The Bitcoin transfer of wealth is a much-discussed event that raises the questions of if the market will pick back up and what it would take for that to happen.
It’s no secret that a lot of people got burned getting in on Bitcoin at $20,000 at the beginning of this year. Generally speaking, someone has to lose out on a trade down the line in order for someone else to profit – in this case, the crazy bull run that saw Bitcoin crash through the surface of the moon and come out the other side allowed many of the currency’s early adopters to cash out at the all-time high as new investors eagerly bought their holdings in a bid to get in on the action.
This created many crypto-millionaires and even billionaires in a space already densely populated by big players known as whales. Some of those lucky/smart adopters cashed out and stayed out, while others bought back in to join the whale pool – it’s estimated that less than 1% of investors control 35% of the total supply of Bitcoin, leaving them more than capable of mass manipulating the price of Bitcoin, altcoins, and related financial instruments such as Bitcoin securities.
The US is launching a probe into huge levels of manipulation that are only now coming to mainstream attention, and the head of research at Blockchain Dr Garrick Hileman confirmed that “A number of these larger holders do communicate with each other, they know each other, they take stock of market activity.”
This question is as difficult to answer as it is grammatically incorrect, and the jury’s out on whether Bitcoin can rise to $20k and beyond, although financial analysts who are themselves invested like execs from Pantera Capital and Fundstrat have predicted prices in the tens of thousands in the coming years.
An interesting point to make is that the early adopters were true believers. Bitcoin back in 2008 – 2014 was a crazy thing to invest in to most people, much more so than today. The people who were intrigued by it were tech enthusiasts, libertarians, anarcho-capitalists, and other subsets of people who believed that the currency was the answer to freeing humanity from the yoke of the upper class and allowing people to store and exchange value in privacy and without government intrusion.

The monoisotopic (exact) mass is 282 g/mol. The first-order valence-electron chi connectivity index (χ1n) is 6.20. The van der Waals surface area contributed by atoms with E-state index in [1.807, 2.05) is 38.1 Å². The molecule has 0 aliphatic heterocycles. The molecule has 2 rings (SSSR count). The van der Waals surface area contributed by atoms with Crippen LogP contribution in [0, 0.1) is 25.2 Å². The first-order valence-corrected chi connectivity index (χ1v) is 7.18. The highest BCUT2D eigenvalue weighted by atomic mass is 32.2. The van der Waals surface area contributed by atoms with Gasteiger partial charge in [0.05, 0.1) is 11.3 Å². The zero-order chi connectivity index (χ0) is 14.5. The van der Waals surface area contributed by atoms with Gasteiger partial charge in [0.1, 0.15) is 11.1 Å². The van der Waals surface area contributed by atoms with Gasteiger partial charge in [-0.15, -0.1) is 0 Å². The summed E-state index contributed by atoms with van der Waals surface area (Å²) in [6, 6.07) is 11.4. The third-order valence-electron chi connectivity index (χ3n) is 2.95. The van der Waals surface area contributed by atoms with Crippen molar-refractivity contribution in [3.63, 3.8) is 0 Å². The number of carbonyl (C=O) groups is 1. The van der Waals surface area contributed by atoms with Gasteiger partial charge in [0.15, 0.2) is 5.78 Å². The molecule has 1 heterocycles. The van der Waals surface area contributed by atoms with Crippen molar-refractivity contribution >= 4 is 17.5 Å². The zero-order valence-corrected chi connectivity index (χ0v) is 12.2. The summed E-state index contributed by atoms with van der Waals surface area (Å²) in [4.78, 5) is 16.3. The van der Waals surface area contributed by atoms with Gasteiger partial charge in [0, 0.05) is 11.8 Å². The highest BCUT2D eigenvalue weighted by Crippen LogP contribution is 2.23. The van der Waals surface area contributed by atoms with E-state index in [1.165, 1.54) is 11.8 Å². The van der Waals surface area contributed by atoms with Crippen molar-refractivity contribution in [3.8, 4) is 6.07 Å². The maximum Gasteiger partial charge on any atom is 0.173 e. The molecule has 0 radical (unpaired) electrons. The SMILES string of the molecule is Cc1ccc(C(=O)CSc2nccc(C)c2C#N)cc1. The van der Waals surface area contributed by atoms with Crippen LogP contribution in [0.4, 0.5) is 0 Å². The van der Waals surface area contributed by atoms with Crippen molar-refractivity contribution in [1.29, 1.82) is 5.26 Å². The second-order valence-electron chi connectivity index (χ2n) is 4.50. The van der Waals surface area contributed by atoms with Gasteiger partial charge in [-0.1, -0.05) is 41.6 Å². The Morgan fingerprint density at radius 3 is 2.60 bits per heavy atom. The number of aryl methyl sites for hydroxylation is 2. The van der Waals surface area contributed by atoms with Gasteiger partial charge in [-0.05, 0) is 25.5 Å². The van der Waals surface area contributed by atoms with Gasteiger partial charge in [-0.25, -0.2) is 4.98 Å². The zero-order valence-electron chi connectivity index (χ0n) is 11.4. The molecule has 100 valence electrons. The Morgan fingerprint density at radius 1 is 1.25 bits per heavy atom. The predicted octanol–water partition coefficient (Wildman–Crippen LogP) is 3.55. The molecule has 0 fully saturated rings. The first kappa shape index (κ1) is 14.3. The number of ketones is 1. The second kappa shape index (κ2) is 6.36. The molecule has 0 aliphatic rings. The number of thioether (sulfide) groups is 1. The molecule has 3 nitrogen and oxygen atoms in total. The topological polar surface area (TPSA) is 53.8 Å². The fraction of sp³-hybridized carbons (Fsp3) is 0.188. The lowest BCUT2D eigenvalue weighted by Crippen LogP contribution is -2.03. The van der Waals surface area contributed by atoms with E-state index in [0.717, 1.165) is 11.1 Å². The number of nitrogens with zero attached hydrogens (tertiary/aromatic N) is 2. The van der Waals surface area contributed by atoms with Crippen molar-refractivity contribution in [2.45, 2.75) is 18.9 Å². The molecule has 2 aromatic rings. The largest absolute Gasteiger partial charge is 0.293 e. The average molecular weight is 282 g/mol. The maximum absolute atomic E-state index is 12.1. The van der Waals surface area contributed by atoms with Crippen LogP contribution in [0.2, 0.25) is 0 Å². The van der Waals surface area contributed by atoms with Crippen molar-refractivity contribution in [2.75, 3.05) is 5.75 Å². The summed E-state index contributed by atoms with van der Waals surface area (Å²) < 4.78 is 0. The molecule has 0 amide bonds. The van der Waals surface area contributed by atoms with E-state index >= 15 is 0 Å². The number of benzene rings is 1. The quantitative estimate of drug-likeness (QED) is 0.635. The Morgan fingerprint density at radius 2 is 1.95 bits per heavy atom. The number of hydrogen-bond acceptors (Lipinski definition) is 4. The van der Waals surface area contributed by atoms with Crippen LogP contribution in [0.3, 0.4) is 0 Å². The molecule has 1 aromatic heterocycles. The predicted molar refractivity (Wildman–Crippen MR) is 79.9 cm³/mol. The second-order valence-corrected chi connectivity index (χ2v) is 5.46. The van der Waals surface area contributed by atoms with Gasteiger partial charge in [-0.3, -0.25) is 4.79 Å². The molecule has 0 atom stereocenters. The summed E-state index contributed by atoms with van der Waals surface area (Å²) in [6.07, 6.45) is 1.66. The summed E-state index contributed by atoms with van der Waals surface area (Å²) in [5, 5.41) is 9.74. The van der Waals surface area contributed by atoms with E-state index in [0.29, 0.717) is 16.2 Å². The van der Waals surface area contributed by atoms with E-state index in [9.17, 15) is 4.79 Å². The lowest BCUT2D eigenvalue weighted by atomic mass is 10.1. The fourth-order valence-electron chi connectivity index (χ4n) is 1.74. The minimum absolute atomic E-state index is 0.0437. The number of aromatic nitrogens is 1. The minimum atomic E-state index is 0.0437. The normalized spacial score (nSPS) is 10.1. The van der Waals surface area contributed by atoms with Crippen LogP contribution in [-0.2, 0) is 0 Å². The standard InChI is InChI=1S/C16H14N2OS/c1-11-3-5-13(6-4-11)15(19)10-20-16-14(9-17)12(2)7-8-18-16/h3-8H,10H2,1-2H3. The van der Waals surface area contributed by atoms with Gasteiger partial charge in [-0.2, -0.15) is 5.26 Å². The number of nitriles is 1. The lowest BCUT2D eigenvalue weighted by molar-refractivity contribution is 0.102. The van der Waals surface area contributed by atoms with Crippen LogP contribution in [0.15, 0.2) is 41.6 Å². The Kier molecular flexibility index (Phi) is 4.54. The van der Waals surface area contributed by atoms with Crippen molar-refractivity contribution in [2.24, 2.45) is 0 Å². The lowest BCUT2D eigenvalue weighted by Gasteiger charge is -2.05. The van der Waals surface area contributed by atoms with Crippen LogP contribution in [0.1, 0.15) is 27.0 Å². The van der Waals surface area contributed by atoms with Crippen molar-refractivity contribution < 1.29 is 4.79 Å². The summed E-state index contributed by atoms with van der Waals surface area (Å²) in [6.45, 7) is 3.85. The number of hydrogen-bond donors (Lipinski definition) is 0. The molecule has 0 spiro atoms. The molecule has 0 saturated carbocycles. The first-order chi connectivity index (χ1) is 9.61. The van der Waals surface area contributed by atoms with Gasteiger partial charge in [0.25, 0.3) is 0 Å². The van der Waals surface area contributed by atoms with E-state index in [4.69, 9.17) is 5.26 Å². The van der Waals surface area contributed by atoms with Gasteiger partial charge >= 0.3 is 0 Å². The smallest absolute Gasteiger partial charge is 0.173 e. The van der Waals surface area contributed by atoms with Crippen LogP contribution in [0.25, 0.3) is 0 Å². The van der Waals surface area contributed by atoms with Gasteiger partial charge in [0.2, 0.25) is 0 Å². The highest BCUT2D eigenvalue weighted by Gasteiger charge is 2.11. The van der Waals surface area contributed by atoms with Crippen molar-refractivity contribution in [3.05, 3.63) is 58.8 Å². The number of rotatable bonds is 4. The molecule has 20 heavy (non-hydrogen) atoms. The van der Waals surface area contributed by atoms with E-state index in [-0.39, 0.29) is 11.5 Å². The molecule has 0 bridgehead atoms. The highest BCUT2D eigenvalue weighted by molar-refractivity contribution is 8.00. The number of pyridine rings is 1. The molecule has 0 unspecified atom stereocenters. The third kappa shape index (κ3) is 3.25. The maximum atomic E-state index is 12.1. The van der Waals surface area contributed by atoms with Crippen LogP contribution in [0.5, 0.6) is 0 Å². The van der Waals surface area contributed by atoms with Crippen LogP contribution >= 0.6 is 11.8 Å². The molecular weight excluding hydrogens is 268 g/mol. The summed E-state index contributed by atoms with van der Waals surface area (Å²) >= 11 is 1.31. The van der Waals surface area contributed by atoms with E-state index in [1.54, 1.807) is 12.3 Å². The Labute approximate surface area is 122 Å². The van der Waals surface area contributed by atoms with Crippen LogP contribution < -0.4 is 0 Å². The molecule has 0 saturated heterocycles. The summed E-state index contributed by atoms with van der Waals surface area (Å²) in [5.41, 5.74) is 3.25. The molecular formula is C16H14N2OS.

A lot of those people are pretty damn rich now, although not all of them HODL’d hard enough, with one early Bitcoin dev even buying two Papa Johns pizzas with what would eventually become over $80 million worth of Bitcoin. A lot of them are rich, and perhaps many others are disillusioned – Bitcoin has not been the transformative force that many expected, although it’s not done yet by a long shot.
Used primarily as a speculative asset and heavily manipulated by super-wealthy investors enriching themselves with criminal and fraudulent tactics, the currency is in some ways less appealing than fiat. Many have an issue with the apparent corporatization of Bitcoin at the hands of the Blockstream company, while many of those who support Blockstream are often busy fervently screaming at Bitcoin Cash supporters instead.
A project aimed to democratize wealth, and promote financial and social equality, and break the monopoly of the traditional finance industry has evolved into a manipulated and arguably quite centralized currency that according to some is either to be absorbed by traditional finance or shoved into the corner by regulators.
So how can the project grow from here? Will investors who got in at $20k ever be able to cash out profits? Will the distribution of wealth ever equalize?
Analysts agree that the market is highly unpredictable and volatile, even moreso than the traditional stock market. It’s possible that Bitcoin will rise again, and based on past behavior it certainly has done time and time again. Bitcoin has been declared officially ‘dead’ in the media over 300 times and counting, only to grow exponentially every time. The limited supply and increased public awareness of Bitcoin are seen as factors that will inevitably contribute to growth.
However, as the saying goes in the trading world past behavior is not an indicator of future performance (hey, they’re traders, not word… magicians).
Things are different now from how they were before when Bitcoin was an underground movement. Major institutional investors have joined the game and as we’re starting to see, the value of the currency is manipulated making it more difficult for ordinary people to get a fair deal.
However, manipulation can only go so far. The market is notoriously skittish, with huge dips smashing things up when a particularly FUDworthy news story hits the front pages of the international crypto outlets or even Reddit, but that works both ways.
There’s only so much good news that Bitcoin can take before it starts to show in the market as well, and recently there’s been a tonne of it. While regulatory issues have created market concerns, the introduction of Bitcoin remissions, stock exchanges working with Bitcoin trading apps, more and more merchants and financial institutions dealing with Bitcoin and other cryptocurrencies, it seems like only a matter of time before something has to give.
If the price is being held down by scheming manipulators, I get the feeling we’re about to find out just how long you can keep the lid on a boiling pot that’s about to blow. Whether the market decides to go u, down, or inside out is never a sure thing, but put it this way – I’d hold off on selling all your for a little while longer if I were you.